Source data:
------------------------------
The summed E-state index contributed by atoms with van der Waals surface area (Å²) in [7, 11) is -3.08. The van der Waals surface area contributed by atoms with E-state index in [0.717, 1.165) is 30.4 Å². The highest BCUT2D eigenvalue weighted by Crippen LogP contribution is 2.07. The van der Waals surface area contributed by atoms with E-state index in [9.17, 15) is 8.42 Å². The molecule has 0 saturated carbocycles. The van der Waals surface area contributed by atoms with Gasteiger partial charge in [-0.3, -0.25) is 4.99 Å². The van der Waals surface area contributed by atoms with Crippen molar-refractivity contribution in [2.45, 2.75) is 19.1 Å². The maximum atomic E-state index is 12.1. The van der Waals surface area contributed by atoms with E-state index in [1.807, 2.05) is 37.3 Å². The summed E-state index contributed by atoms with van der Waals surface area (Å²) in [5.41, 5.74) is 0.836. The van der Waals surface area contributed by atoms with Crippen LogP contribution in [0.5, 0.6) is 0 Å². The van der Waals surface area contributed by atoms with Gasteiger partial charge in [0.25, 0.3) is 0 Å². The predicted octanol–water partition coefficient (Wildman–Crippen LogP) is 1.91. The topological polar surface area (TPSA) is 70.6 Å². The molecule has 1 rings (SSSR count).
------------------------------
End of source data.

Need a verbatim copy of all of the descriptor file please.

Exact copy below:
The summed E-state index contributed by atoms with van der Waals surface area (Å²) in [7, 11) is -3.08. The van der Waals surface area contributed by atoms with E-state index in [0.717, 1.165) is 30.4 Å². The highest BCUT2D eigenvalue weighted by Crippen LogP contribution is 2.07. The van der Waals surface area contributed by atoms with E-state index in [9.17, 15) is 8.42 Å². The molecule has 0 saturated carbocycles. The van der Waals surface area contributed by atoms with Gasteiger partial charge in [-0.3, -0.25) is 4.99 Å². The van der Waals surface area contributed by atoms with Crippen molar-refractivity contribution in [2.45, 2.75) is 19.1 Å². The maximum atomic E-state index is 12.1. The van der Waals surface area contributed by atoms with E-state index in [1.807, 2.05) is 37.3 Å². The summed E-state index contributed by atoms with van der Waals surface area (Å²) in [5.41, 5.74) is 0.836. The van der Waals surface area contributed by atoms with Crippen LogP contribution in [0.5, 0.6) is 0 Å². The van der Waals surface area contributed by atoms with Gasteiger partial charge in [0.25, 0.3) is 0 Å². The predicted octanol–water partition coefficient (Wildman–Crippen LogP) is 1.91. The topological polar surface area (TPSA) is 70.6 Å². The molecule has 1 rings (SSSR count).